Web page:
The land based casino sector has swayed over the years from anti online gambling to largely pro online gambling, of course, with them getting some of the financial rewards. The bricks and mortar casinos have seen some of their punters go online to bet, with the traditional casinos missing out of the action. It's unclear how much revenue traditional casinos are down, thanks to online casinos, but a Media Man spokesperson said "Online casinos have cost land based casinos in the U.S and elsewhere, many millions, if not billions of dollars. Vegas and Atlantic City land based casinos are down. People still like to bet and the internet serves them well, be it for poker, casino, sports betting or slots".

The American Gaming Association, the leading U.S gaming lobby group, has switched from a neutral stance to pro actively pursuing federal legislation that would allow for legalization and regulation of online poker. Online poker could be a lead in to online casino games.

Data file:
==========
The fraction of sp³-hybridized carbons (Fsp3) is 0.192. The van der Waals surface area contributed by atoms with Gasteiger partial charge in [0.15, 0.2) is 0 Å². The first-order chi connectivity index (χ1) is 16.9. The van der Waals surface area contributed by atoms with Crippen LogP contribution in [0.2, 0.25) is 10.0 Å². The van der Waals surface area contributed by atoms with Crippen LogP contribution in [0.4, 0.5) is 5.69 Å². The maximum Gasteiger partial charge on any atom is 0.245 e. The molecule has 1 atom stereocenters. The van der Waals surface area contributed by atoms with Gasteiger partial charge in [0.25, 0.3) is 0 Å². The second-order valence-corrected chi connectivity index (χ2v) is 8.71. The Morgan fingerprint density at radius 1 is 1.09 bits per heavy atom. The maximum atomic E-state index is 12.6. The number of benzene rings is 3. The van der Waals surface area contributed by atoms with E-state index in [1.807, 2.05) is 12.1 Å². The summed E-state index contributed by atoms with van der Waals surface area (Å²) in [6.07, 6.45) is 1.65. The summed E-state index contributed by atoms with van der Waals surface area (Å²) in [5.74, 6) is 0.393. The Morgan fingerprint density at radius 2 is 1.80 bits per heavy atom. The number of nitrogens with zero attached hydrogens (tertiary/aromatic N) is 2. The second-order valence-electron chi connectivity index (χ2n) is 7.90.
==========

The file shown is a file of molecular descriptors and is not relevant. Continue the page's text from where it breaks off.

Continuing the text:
Frank Fahrenkopf, CEO of the American Gaming Association, said he met with Adelson on Monday and Adelson advised him he'll oppose legislation to legalize online poker on U.S soil.

"Sheldon has long had concerns about this issue, and it is perfectly within his right to make this decision," Fahrenkopf said in a statement. "However, the AGA, at the direction of our board of directors, will continue to support federal legislation to allow states to license and regulate online poker."

The online gambling industry is not seeking to legalize other games like blackjack, craps and slots online. Those games are a different kind of animal because players wager against the house. In poker, players wager against each other and operators take a fee from each pot in exchange for hosting the game. Of course if online poker becomes totally legal in the U.S, this may lead to online casino games also becoming totally legal in the states.